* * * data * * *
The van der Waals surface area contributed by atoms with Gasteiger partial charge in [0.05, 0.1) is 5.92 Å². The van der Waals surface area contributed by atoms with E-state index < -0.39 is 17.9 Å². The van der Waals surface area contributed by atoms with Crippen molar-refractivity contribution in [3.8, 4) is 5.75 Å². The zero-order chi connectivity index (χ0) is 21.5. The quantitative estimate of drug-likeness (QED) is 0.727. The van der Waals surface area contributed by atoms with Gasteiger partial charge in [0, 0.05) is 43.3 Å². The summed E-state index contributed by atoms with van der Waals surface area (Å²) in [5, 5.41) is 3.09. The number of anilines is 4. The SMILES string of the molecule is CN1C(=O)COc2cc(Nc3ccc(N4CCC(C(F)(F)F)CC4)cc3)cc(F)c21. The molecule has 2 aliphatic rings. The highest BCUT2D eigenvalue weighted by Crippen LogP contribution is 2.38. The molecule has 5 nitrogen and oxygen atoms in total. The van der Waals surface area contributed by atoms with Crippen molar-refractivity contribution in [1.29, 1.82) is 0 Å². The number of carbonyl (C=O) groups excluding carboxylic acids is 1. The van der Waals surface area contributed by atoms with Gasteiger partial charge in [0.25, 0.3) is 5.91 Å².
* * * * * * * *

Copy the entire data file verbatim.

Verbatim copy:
The van der Waals surface area contributed by atoms with Gasteiger partial charge in [0.05, 0.1) is 5.92 Å². The van der Waals surface area contributed by atoms with E-state index < -0.39 is 17.9 Å². The van der Waals surface area contributed by atoms with Crippen molar-refractivity contribution in [3.8, 4) is 5.75 Å². The zero-order chi connectivity index (χ0) is 21.5. The quantitative estimate of drug-likeness (QED) is 0.727. The van der Waals surface area contributed by atoms with Gasteiger partial charge in [0, 0.05) is 43.3 Å². The summed E-state index contributed by atoms with van der Waals surface area (Å²) in [5, 5.41) is 3.09. The number of anilines is 4. The SMILES string of the molecule is CN1C(=O)COc2cc(Nc3ccc(N4CCC(C(F)(F)F)CC4)cc3)cc(F)c21. The molecule has 2 aliphatic rings. The highest BCUT2D eigenvalue weighted by Crippen LogP contribution is 2.38. The molecule has 5 nitrogen and oxygen atoms in total. The van der Waals surface area contributed by atoms with Crippen molar-refractivity contribution in [1.29, 1.82) is 0 Å². The number of carbonyl (C=O) groups excluding carboxylic acids is 1. The van der Waals surface area contributed by atoms with Gasteiger partial charge in [0.25, 0.3) is 5.91 Å².